• Biology by design: reduction and synthesis of cellular components and behaviour.
    • This paper is a thorough overview of the origins, current state of, and potential of synbio. It covers the technologies (DNA synthesis mainly) that enable researchers to fairly easily and more importantly in a deliberate fashion to modify existing biological systems or to restructure them. It goes over the current state of the field highlighting particular importnat achievements. Pattern formation is mentioned. This is worth mentioning because as the field of synbio progresses and its applications become more complex the techniques used to program and regulate the biological systems in question will have to grow congruently. The social implications of the field are also mentioned and they will no doubt become more important as the field grows and enters the lime light. I think the references cited in this article will be worth pursuing for further information about the details of certain projects mentioned in the paper.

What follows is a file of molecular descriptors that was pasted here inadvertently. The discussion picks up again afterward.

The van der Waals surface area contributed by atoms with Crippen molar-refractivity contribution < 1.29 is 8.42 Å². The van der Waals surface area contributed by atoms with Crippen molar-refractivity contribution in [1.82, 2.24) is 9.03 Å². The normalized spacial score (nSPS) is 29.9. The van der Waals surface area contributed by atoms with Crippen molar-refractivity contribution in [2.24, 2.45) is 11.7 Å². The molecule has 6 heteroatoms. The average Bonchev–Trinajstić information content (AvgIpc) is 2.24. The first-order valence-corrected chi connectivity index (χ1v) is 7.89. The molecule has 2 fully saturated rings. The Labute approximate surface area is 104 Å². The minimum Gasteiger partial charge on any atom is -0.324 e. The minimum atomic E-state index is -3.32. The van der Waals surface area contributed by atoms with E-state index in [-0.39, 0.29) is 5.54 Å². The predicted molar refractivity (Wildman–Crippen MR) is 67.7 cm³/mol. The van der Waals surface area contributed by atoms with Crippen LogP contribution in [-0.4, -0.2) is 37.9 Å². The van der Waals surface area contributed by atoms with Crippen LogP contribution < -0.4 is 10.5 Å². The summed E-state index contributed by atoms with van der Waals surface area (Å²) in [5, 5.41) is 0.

Daniel R Tarjan 15:07, 20 February 2008 (EST)


Patrick Gildea's Response

  • Designing Biological Systems
    • This powerpoint goes over what systems biology is and its goals – to understand evolution-based design strategies among other things. I think the main benefit (and only benefit) is the descriptions (albeit, short ones) of different parts, biological devices, the bacterial edge detector, and the synthetic biology counters. These are applications that we could possibly apply toward our project and these are part of the ethos that synthetic biology presents. A distinction is made in the powerpoint between rational and thought-out engineered design and inelegant design – trial and error kind of research that is simply abhorring to us engineers.
    • Edited Version for PDF article